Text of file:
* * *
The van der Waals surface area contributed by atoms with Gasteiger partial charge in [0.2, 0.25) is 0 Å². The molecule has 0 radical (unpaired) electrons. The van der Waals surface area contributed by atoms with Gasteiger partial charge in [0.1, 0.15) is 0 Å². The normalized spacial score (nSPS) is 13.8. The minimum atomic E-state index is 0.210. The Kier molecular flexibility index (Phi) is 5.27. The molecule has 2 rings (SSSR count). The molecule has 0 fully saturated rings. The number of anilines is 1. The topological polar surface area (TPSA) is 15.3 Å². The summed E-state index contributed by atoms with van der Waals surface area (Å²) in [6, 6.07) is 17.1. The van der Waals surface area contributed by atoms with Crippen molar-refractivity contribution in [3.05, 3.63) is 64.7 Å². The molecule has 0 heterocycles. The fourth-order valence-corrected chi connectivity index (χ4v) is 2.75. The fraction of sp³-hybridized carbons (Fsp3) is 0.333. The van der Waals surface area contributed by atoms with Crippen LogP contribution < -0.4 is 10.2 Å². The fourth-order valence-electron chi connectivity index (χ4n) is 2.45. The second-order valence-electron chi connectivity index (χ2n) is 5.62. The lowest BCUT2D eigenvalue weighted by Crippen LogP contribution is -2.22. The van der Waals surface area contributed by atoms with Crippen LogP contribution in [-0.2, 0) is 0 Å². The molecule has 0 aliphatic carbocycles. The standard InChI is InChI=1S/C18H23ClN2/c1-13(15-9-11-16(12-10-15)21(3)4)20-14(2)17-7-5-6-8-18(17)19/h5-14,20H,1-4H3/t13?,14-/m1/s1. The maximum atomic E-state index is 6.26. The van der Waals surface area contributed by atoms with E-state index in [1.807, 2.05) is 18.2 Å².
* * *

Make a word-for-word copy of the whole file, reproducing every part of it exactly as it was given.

The van der Waals surface area contributed by atoms with Gasteiger partial charge in [0.2, 0.25) is 0 Å². The molecule has 0 radical (unpaired) electrons. The van der Waals surface area contributed by atoms with Gasteiger partial charge in [0.1, 0.15) is 0 Å². The normalized spacial score (nSPS) is 13.8. The minimum atomic E-state index is 0.210. The Kier molecular flexibility index (Phi) is 5.27. The molecule has 2 rings (SSSR count). The molecule has 0 fully saturated rings. The number of anilines is 1. The topological polar surface area (TPSA) is 15.3 Å². The summed E-state index contributed by atoms with van der Waals surface area (Å²) in [6, 6.07) is 17.1. The van der Waals surface area contributed by atoms with Crippen molar-refractivity contribution in [3.05, 3.63) is 64.7 Å². The molecule has 0 heterocycles. The fourth-order valence-corrected chi connectivity index (χ4v) is 2.75. The fraction of sp³-hybridized carbons (Fsp3) is 0.333. The van der Waals surface area contributed by atoms with Crippen LogP contribution < -0.4 is 10.2 Å². The fourth-order valence-electron chi connectivity index (χ4n) is 2.45. The second-order valence-electron chi connectivity index (χ2n) is 5.62. The lowest BCUT2D eigenvalue weighted by Crippen LogP contribution is -2.22. The van der Waals surface area contributed by atoms with Crippen LogP contribution in [-0.2, 0) is 0 Å². The molecule has 0 aliphatic carbocycles. The standard InChI is InChI=1S/C18H23ClN2/c1-13(15-9-11-16(12-10-15)21(3)4)20-14(2)17-7-5-6-8-18(17)19/h5-14,20H,1-4H3/t13?,14-/m1/s1. The maximum atomic E-state index is 6.26. The van der Waals surface area contributed by atoms with E-state index in [1.807, 2.05) is 18.2 Å².